Human beings no longer know how to humble themselves before God.
I was just sitting here thinking on that…not just the parents but other enemies of the Church also…
It is a hard thing to hear “no” for some people, they want to stomp their foot and say “that is not fair”…but we are talking about the Eucharist here…
In a speech at the Vatican on Dec. 23, 2008, Benedict directly addressed transgender issues by cautioning Catholics about ‘destroying the very essence of the human creature through manipulating their God-given gender to suit their sexual choices.’”
Pope Francis has addressed this also…
“It is one thing to be understanding of human weakness and the complexities of life, and another to accept ideologies that attempt to sunder what are inseparable aspects of reality. Let us not fall into the sin of trying to replace the Creator. We are creatures, and not omnipotent. Creation is prior to us and must be received as a gift. At the same time, we are called to protect our humanity, and this means, in the first place, accepting it and respecting it as it was created.”
― Pope Francis, Amoris Laetitia: Apostolic Exhortation on the Family
From Laudato Si’
- Human ecology also implies another profound reality: the relationship between human life and the moral law, which is inscribed in our nature and is necessary for the creation of a more dignified environment. Pope Benedict XVI spoke of an “ecology of man”, based on the fact that “man too has a nature that he must respect and that he cannot manipulate at will”.120 It is enough to recognize that our body itself establishes us in a direct relationship with the environment and with other living beings. The acceptance of our bodies as God’s gift is vital for welcoming and accepting the entire world as a gift from the Father and our common home, whereas thinking that we enjoy absolute power over our own bodies turns, often subtly, into thinking that we enjoy absolute power over creation. Learning to accept our body, to care for it and to respect its fullest meaning, is an essential element of any genuine human ecology. Also, valuing one’s own body in its femininity or masculinity is necessary if I am going to be able to recognize myself in an encounter with someone who is different. In this way we can joyfully accept the specific gifts of another man or woman, the work of God the Creator, and find mutual enrichment. It is not a healthy attitude which would seek “to cancel out sexual difference because it no longer knows how to confront it”.121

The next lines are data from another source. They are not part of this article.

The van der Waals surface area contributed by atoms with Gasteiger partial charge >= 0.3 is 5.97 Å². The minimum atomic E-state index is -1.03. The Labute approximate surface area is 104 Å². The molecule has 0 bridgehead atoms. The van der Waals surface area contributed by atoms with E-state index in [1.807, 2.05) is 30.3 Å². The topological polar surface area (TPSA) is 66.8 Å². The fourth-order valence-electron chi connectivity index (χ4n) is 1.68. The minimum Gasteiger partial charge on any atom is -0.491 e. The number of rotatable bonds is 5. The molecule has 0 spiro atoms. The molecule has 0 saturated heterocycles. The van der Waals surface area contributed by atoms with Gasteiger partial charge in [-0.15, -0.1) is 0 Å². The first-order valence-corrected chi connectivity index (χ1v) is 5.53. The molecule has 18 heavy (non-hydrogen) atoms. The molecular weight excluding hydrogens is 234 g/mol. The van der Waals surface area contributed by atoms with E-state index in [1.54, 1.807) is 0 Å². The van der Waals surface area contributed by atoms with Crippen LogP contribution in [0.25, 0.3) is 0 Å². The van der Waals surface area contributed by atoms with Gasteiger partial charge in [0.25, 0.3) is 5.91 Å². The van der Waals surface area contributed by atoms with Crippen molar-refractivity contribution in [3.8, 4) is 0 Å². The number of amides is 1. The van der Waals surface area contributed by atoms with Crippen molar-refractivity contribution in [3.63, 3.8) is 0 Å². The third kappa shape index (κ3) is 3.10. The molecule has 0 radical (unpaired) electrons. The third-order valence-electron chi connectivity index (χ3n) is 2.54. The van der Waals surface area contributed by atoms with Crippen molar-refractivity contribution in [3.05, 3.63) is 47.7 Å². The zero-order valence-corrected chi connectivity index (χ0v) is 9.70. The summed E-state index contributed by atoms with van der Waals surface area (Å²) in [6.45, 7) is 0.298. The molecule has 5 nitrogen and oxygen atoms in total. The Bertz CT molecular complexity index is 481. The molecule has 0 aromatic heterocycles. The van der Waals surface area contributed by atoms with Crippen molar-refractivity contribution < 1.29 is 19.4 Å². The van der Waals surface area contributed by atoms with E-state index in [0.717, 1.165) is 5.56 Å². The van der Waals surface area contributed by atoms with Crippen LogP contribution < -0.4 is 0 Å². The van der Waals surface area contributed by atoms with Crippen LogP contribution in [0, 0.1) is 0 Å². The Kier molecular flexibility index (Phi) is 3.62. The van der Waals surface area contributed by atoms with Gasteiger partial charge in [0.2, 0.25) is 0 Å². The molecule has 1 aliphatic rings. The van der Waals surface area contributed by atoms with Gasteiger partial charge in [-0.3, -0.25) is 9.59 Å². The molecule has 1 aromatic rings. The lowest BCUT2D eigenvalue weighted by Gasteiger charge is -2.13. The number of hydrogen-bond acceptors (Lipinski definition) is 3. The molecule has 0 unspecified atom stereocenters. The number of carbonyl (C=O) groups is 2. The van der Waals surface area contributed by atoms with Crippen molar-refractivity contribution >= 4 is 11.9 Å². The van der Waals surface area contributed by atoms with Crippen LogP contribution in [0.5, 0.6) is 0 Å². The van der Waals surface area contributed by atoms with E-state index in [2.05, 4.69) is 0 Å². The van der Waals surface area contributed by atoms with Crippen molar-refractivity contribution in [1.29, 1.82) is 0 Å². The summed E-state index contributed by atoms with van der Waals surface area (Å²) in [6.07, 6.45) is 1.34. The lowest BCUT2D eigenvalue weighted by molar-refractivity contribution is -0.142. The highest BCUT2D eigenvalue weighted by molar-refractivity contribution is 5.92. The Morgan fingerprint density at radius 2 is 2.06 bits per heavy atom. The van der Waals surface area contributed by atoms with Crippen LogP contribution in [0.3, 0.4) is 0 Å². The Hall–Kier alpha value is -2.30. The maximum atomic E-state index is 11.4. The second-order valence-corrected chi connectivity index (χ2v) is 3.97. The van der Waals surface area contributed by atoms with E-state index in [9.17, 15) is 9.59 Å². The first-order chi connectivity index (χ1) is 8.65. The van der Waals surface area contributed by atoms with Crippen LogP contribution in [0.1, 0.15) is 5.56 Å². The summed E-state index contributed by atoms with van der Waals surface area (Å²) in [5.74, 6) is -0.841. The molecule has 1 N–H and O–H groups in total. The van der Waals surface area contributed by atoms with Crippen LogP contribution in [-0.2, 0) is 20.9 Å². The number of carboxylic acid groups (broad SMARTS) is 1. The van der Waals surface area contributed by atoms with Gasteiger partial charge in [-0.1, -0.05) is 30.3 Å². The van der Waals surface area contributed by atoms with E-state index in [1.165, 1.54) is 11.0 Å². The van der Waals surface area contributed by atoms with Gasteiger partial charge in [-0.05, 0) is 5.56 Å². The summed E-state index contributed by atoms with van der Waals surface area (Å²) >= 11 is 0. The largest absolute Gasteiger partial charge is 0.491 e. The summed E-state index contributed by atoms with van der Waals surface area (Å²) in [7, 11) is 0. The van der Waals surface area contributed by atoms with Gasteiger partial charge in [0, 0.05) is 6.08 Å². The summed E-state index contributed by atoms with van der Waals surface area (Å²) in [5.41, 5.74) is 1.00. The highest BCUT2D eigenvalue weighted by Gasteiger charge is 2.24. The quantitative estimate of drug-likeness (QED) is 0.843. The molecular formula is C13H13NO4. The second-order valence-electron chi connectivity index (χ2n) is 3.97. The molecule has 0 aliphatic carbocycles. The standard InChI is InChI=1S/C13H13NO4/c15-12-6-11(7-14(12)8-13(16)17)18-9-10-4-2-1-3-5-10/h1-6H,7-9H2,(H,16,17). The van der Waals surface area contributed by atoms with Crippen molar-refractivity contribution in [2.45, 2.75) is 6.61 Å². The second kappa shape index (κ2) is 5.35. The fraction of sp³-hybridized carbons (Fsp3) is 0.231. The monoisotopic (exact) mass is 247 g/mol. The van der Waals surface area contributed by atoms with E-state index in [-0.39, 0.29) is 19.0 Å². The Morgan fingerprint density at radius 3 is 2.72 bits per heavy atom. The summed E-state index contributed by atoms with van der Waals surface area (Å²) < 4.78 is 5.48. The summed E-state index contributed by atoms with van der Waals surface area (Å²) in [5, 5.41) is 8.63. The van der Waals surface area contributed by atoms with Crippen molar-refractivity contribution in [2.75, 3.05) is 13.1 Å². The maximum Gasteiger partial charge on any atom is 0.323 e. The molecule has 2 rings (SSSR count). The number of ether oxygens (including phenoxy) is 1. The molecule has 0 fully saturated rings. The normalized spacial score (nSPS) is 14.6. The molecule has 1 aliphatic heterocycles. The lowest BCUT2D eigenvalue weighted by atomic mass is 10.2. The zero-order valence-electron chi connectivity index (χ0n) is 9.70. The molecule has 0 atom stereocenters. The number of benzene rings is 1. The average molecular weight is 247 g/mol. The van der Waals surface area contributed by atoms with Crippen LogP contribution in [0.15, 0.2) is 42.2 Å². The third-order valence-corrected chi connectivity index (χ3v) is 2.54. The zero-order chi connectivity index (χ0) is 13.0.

Canon law is clear…
Can. 915 Those who have been excommunicated or interdicted after the imposition or declaration of the penalty and others obstinately persevering in manifest grave sin are not to be admitted to holy communion.
Can. 916 A person who is conscious of grave sin is not to celebrate Mass or receive the body of the Lord without previous sacramental confession unless there is a grave reason and there is no opportunity to confess; in this case the person is to remember the obligation to make an act of perfect contrition which includes the resolution of confessing as soon as possible.
Not necessarily and it depends what “involvement” they had. They would need to speak individually to their priest. You cannot make a blanket statement that any “involvement” in a Pride event automatically places a person in mortal sin.
Why wouldn’t they be?